I doubt, however, that all of our trade problems can be solved mechanically by the “calibration” of tariffs. A useful tool to be sure, but no substitute for making political judgments amongst competing goals and historical twists of fate. “Balance”, for example, might one day be less desirable than peace, good will, or some other humanitarian objective,
  • Borders are economically significant for many political reasons:
    1) Nations exist to protect its citizens from being exploited by another people. Predatory nations have existed throughout history and exist today. A nation is most secure if it has an industry that supplies the vast majority of its needs and trades on the fringes (as the USA did for most of our history). This secures the country from the political and economic woes of other, potentially hostile, societies. America’s current economic dependence on Chinese tyrants, for example, is a travesty.
    2) People within a country are free to move to other parts of the country as the effects of competition are felt.
    3) More and more productive machines generate more wealth. The machines of production are owned by the winners of the competition. Citizens are free to redistribute resources to reduce suffering from the winners of competition to the losers of competition within their country. Citizens cannot redistribute the wealth generated by the people and machines of foreign countries.
    4) Competition within a country is not distorted by differences in laws and social values as it is between countries. It is impossible to “level the playing field” through “trade rules” between countries as economically and socially diverse as China, Japan, Vietnam, Saudi Arabia, and the United States. For one, there can never be an agreement on what “level playing field” means.

    The most straight forward solution to this intractable “fairness” meme is simply to abandon that useless concept and calibrate tariffs to levels that balance trade. History has conclusively proven that America is large enough to support robust competition and economies of scale that bring economic growth without subjecting our workers to such competition from the world’s poor billions that their wages cease to grow along with our real per-capita GDP. If you want full blown socialism in America, where the central government controls everything, just continue the globalism of the last 40 years.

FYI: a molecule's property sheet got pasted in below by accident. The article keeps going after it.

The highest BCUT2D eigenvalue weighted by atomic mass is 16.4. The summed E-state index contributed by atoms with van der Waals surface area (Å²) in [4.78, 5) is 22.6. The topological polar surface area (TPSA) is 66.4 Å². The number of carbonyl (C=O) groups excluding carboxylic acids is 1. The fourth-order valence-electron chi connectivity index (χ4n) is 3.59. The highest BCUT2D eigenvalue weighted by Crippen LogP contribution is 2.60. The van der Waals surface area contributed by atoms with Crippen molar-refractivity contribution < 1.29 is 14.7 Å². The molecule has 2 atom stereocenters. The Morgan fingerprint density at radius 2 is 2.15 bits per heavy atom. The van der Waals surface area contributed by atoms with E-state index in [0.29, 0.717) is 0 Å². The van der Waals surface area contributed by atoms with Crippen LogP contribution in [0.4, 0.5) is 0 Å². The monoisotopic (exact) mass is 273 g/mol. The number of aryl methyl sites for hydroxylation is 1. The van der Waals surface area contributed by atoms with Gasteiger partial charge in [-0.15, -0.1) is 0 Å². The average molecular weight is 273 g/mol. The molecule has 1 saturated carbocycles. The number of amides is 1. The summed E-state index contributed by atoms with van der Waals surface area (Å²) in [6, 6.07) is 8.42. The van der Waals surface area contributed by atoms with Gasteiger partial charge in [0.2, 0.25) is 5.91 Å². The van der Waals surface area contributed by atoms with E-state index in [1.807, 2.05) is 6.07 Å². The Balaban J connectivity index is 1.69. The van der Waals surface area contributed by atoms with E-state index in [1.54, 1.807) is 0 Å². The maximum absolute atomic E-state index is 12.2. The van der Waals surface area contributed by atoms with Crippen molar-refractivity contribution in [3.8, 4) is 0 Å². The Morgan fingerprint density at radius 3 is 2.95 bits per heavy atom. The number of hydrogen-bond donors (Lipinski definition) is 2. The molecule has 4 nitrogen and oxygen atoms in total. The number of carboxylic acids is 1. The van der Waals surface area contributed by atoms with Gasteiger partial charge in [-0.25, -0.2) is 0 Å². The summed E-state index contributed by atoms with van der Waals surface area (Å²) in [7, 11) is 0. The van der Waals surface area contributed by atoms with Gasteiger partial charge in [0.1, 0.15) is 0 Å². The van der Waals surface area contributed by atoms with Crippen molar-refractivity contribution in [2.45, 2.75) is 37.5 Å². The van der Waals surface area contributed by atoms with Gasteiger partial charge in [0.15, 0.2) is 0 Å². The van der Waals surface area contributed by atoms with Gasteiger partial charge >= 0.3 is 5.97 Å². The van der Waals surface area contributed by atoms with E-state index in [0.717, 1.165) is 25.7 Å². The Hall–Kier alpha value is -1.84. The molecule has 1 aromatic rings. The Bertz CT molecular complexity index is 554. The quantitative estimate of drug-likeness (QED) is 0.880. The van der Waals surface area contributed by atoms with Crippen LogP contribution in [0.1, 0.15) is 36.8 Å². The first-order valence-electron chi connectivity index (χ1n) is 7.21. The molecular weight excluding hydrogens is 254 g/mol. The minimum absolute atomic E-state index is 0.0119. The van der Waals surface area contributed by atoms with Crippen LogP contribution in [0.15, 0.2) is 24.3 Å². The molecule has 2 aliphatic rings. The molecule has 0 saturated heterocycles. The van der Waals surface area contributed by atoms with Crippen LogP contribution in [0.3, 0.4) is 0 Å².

• Mr. Crawford,
    Yes, a few have gotten rich and we have some cheap goods, but the median income has been flat for decades. The cheaper goods don’t compensate for list wage growth. We need the industrial production to be here as the primary engine to feed our middle class. The quickly advancing automation is another reason to make sure the machines evolve here. Our political process can determine what happens with the wealth generated by machines here. We need more long term thinking from policy makers.
  • Mr. Sanguinett,

    I agree with your emphasis on returning the power and practice of managing our imports / trade to congress.

    Mr. Pettitt,

    Your narrow focus on the physical location of machines provides a fairly unhelpful form of tunnel vision. For example, in point of fact machines located in China now are enabling some Americans to get very rich and showering the rest of us with cheap goods.

    One of the reasons for this has to do with the necessity for China to acquire a large cash reserve in dollars, which serves as the global reserve currency.

    Another reason is the lack of a social safety net for the elderly in China. This forces them to save for old age rather than consume now.

    As for trickle down economics, that’s what you get from pissing into the wind.
  • http://www.tppbadforus.info/index.php/u-s-constitution
    Here is a web page with general information on U.S. managed trade according to the U.S. Constitution. The first paragraph is as follows: